Wednesday, September 8, 2010

Peter Hart, Historian


I tend to think of my fellow historians as falling into one of two categories: living and dead. My own advisor is living, as are the sort of people I run into at conferences. There are other historians, such as the great golden calf smasher, A. J. P. Taylor, who are deceased and hopefully resting in peace. After a long and profitable career, a historian may gently slip from the former category to the latter. My current rabbi, M. R. D. Foot, was born in 1919 and has produced more books that I have time to read, much less could ever write. Some day he will pass from this life, and though his passing will be mourned, his rest will be well-deserved and unsurprising.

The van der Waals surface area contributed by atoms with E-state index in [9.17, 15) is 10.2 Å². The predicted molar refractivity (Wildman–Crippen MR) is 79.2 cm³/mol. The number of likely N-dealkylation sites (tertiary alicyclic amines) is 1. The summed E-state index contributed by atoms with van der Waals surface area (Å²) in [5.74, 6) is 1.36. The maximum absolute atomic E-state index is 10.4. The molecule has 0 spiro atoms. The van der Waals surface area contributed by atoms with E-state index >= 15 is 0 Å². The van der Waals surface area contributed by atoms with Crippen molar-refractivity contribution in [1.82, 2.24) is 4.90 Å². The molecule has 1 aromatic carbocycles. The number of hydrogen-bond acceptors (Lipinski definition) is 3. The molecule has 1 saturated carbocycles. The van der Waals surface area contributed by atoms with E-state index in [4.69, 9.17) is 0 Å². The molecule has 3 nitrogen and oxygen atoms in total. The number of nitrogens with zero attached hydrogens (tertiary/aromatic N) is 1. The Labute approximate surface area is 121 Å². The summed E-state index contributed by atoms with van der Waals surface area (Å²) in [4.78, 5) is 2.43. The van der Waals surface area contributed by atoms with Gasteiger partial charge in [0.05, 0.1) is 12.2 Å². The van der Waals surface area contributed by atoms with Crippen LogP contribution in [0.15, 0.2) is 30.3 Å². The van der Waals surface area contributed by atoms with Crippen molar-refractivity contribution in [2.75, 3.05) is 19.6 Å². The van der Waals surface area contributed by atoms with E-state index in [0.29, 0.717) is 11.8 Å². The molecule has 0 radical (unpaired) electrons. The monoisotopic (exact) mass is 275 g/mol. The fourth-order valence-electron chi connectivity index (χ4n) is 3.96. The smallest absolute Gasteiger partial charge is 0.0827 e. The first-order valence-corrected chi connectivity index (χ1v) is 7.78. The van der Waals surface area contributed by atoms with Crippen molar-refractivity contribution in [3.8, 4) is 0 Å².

Today, however, I had the unfortunate experience to discover that a young historian, Peter Hart, passed away in July at the much too early age of 46. His work on the Irish Revolution has been of great help to me; just yesterday I was reading The IRA and Its Enemies. One can only hope that his forthcoming work, Guerrilla Days in the UK: Revolution in Ireland and Britain, will still be published.

History is a discipline which rewards longevity. It takes years simply to acquire a PhD, the union card to participate in the dialogue. Even then, archival research and sufficient background material for a major contribution can take decades to collect. Hart's career was already impressive and showed great promise for better still to come. His death is a profound loss for the field. May he rest in peace.
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